The next improvement in threshing was steam power which hauled the machines know as "separators" and provided the power to thresh at the various farms of the neighborhood.

"Having threshers" was a day of activity on the farm, even until recent years.

A goodly crew was necessary to operate an operation successfully. Sometimes the farmers hired extra help and the thrashers, as they were called, had have a meal or two. It was up to the housewife and often a wife or two on nearby farms came to the rescue. The men worked hard and they were hearty eaters.

As a side light of those earlier days, the writer remembers hearing the comments of a man who worked one season on a traveling crew. Since fresh meat to feed the thrashers was often not to be had, the farm wife could always prepare a sufficient number of hens to provide food. For those traveling with threshing outfit, chicken became too much of a good thing. In those old days, one thresher declared that when asked a question he either cackled or crowed in response.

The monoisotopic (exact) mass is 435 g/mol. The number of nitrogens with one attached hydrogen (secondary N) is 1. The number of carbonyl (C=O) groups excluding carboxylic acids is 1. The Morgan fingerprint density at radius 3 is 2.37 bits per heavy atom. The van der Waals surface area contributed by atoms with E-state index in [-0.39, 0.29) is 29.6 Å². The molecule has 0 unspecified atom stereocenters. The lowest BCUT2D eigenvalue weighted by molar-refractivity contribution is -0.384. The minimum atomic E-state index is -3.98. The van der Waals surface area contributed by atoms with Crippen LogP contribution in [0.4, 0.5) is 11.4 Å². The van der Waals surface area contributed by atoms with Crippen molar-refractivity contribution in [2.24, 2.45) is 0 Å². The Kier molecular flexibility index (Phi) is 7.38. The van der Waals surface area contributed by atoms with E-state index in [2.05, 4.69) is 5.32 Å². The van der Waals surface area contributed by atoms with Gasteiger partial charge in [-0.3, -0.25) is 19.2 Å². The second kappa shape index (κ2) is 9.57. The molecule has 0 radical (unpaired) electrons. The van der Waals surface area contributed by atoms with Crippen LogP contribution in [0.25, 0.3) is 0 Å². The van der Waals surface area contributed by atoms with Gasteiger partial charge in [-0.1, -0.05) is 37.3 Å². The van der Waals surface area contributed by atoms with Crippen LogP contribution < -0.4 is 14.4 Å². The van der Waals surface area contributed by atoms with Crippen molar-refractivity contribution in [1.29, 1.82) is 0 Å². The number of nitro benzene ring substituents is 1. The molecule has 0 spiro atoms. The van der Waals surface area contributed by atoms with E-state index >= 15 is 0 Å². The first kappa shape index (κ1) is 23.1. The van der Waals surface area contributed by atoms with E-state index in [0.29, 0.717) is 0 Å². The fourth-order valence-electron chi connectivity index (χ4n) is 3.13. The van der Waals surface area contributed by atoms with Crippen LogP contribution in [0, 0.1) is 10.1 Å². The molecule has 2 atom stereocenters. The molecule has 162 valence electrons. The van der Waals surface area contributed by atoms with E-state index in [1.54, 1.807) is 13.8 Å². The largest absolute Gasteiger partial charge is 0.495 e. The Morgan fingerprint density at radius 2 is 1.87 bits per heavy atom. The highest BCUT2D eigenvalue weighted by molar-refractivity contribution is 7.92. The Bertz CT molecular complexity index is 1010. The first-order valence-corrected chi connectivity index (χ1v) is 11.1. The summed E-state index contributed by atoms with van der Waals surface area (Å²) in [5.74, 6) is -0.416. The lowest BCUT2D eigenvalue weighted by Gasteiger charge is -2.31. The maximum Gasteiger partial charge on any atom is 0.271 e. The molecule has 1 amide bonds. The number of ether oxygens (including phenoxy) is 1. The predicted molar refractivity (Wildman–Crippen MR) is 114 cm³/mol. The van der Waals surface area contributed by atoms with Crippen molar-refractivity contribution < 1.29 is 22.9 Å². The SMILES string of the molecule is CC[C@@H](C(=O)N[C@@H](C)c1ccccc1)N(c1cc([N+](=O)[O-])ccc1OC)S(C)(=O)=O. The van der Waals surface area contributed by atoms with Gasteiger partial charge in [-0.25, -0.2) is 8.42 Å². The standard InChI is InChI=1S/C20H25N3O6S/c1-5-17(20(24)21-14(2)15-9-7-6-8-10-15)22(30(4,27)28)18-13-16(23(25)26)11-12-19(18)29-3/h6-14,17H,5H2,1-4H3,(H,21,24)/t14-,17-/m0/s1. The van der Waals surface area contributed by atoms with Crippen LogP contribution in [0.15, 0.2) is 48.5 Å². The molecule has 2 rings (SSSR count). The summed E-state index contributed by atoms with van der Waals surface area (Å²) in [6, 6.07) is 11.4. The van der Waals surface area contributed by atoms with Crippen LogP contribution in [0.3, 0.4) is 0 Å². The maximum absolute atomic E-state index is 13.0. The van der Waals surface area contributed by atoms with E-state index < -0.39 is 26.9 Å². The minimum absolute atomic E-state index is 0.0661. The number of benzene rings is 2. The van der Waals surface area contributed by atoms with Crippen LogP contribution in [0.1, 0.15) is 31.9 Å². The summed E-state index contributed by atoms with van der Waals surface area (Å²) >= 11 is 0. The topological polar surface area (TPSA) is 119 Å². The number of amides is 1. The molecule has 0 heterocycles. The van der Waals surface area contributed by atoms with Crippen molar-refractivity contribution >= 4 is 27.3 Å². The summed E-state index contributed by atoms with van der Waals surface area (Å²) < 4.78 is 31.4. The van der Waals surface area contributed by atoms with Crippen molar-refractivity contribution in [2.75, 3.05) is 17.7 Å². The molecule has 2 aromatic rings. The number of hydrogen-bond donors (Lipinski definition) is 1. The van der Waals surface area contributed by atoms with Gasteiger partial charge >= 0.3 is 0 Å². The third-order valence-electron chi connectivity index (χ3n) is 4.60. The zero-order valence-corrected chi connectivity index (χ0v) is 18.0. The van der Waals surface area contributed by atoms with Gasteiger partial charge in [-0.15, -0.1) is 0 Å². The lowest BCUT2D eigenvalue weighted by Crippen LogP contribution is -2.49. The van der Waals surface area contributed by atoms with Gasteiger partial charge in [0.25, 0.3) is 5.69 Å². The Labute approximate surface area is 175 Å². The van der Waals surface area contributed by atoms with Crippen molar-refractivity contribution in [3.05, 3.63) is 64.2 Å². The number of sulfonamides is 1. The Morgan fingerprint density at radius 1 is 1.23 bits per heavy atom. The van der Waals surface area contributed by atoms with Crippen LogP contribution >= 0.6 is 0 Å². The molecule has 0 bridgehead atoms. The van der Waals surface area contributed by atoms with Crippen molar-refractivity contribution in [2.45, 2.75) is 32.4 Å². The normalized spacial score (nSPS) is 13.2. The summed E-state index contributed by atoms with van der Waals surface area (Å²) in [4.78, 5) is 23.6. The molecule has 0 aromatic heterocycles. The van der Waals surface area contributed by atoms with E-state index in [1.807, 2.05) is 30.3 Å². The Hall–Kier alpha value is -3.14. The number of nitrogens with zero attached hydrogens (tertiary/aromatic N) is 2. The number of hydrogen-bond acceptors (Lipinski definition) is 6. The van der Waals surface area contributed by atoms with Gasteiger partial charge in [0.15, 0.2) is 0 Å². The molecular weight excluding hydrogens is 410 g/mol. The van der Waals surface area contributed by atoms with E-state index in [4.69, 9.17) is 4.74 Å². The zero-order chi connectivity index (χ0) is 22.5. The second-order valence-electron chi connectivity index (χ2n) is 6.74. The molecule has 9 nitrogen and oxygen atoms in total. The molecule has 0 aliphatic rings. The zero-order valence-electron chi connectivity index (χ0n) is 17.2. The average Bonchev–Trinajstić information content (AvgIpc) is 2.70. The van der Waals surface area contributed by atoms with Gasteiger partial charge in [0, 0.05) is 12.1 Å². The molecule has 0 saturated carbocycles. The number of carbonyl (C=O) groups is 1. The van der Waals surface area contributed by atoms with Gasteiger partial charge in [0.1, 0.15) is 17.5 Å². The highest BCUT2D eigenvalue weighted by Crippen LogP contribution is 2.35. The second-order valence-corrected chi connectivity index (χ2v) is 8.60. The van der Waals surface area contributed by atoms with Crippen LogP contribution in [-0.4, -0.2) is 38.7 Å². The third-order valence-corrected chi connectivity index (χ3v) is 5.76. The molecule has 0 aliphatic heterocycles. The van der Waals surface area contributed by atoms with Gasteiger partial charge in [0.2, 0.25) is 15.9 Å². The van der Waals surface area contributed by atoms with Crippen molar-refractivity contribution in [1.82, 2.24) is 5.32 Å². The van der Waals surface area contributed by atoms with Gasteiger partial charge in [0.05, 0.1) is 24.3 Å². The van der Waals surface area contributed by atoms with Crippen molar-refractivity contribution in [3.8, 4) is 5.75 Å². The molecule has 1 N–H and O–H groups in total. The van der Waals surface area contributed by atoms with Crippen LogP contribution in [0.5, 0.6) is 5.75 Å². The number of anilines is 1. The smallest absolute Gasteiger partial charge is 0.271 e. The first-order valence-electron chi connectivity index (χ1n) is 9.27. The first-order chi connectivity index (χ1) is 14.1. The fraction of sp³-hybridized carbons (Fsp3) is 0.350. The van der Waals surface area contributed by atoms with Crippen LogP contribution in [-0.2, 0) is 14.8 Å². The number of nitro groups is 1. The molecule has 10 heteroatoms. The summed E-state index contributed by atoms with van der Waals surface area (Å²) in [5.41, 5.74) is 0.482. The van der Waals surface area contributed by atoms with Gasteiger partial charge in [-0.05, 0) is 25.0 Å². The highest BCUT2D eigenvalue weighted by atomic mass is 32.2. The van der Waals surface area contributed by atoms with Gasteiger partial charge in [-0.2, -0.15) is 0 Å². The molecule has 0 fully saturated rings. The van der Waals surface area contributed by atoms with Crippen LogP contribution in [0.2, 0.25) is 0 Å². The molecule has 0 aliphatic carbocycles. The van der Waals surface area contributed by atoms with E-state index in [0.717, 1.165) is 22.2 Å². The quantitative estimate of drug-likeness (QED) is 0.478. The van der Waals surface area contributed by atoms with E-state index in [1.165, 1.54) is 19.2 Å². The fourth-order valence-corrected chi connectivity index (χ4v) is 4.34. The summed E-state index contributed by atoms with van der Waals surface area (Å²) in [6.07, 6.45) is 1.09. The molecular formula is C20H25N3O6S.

Today as one sees pictures of modern combines in the west, traveling northward driving the harvest of thousands of acres as the grain matures, he should hesitate a moment to think it all started with that simple little implement, the flail.

-- written by W.D. Fish


Thursday, November 17, 2022

Celebrate National Apple Cider Day!

I never realized there is a day set aside on the calendar each year to celebrate apple cider. But there is and it's November 18.